Union City News: Celebrating downtown Union City


By Linda DeHaven



“Antiques & Arts” will be celebrated Oct. 10 from 9 a.m. – 6 p.m. Five antique shops, Carol Strock Wasson Gallery and the Art Hub will be participating – just look for vintage cars outside the business and join in the fun of shopping in Union City.

Plus the ‘Collectibles Exhibit and Sale at the Community Room at 101 N. Columbia St. Tables are still available to sell your collections for $10. Call Ted Leahey at 765-964-5370. Watch a classic Laurel & Hardy Film at The Fire House Pipes on North Plum Street, in Union City with Justin Nimmo. Great concert pipe organ music and more all at the Fire House Pipes the film will be shown at 11 a.m. and 2 p.m.

First Friday in Union City

This Friday, from 5:15-7 p.m. Host: Calvary Assembly of God Union City, Indiana, Community Room, 103 N. Columbia St., Union City, Indiana. Snacks, soft drinks and bottled water will be available.

The work to complete the amphitheatre is continuing in Artisan Park in Union City, the schedule for concerts will be announced soon. Watch for this announcement.

Preservation Society of Union City, Indiana-Ohio receives significant award.

Indiana Landmarks presented its annual Servaas Memorial Awards for outstanding achievement in historic preservation on Sept. 12 in Indianapolis. Winners include a couple from Cambridge City and a nonprofit preservation organization in Union City.

Indiana Landmarks Honorary Chairman Randall Shepard, former Indiana Supreme Court Chief Justice, presented the awards at Indiana Landmarks’ 55th annual meeting in Indianapolis. Each winner received an original Servaas Memorial Award sculpture, “No Doors to Lock out the Past” by Evansville artist John McNaughton. James and Norma Bertsch of Cambridge City, winners in the individual category, took home $1,000. The Preservation Society of Union City, Indiana-Ohio won $2,000 in the nonprofit category.

In the nonprofit category, the Servaas Memorial Award went to the Preservation Society of Union City, Indiana-Ohio, a nonprofit group whose town straddles the state line.

“The organization has a unique approach to real estate projects. Instead of buying endangered buildings, it leases a dilapidated structure with an option to buy it for the pre-restoration price. The members fix it up, using a combination of sweat equity and hired expertise,” Shepard noted.

The Preservation Society of Union City rescued the Kirshbaum building in 1987 when it was threatened with demolition. The group operates an antique mall in the restored building. The society saved another historic building that filled a critical role in the downtown streetscape. The city planned to demolish the structure until the preservation society tackled it, fixing it up in phases and installing a museum, community room and gallery.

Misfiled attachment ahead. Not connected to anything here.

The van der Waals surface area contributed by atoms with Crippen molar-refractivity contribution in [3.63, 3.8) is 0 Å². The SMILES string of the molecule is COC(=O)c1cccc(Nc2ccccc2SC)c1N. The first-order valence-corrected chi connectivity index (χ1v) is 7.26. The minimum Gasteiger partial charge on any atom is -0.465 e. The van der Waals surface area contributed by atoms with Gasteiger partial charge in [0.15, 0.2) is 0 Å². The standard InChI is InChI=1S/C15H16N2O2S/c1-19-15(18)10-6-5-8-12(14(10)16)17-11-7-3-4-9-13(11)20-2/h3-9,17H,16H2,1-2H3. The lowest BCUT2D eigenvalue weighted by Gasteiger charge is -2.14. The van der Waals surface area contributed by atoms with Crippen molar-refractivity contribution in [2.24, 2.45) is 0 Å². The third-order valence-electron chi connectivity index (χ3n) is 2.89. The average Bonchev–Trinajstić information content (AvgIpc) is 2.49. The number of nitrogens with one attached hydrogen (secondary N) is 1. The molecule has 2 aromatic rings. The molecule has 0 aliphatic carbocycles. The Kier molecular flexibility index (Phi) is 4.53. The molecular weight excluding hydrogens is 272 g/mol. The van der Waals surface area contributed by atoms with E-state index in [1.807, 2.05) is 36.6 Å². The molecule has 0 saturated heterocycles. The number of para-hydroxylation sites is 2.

“In the end, the city bought back the renovated building from the preservation society to use as city hall and gave the museum and community room sections back to the group. The Preservation Society invested the money from the sale in a preservation fund at the Community Foundation of Randolph County. From Indiana Landmarks’ perspective, that’s triple win,” Shepard declared.

The Preservation Society’s most recent lease-and-restore project is a commercial building at 207 E. Elm St., which it hopes to sell for a coffee shop or wine bar. In the meantime, it leases refurbished space to an art gallery and hosts community events in the building.

Shepard reports that the award selectors were impressed by the Preservation Society’s preservation advocacy on behalf of threatened landmarks and its active schedule of First Friday gatherings, annual tours, and education programs for school kids. “The Preservation Society of Union City, 135 members strong, makes an out-sized impact on the quality of life in its community. It’s creative, committed, and a consistent high achiever in preservation,” says Marsh Davis, president of Indiana Landmarks.

Indiana Landmarks revitalizes communities, reconnects us to our heritage, and saves meaningful places. With eight offices located throughout the state, Indiana Landmarks helps people rescue endangered landmarks and restore historic neighborhoods and downtowns.

Plenty to do in Union City. Union City Redefined!

What have you done for your community?

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By Linda DeHaven

Linda DeHaven is the new author of the weekly column Union City News for The Daily Advocate. She may be reached at ldehaven67@gmail.com. Viewpoints expressed in the article are the work of the author. The Daily Advocate does not endorse these viewpoints or the independent activities of the author.

Linda DeHaven is the new author of the weekly column Union City News for The Daily Advocate. She may be reached at ldehaven67@gmail.com. Viewpoints expressed in the article are the work of the author. The Daily Advocate does not endorse these viewpoints or the independent activities of the author.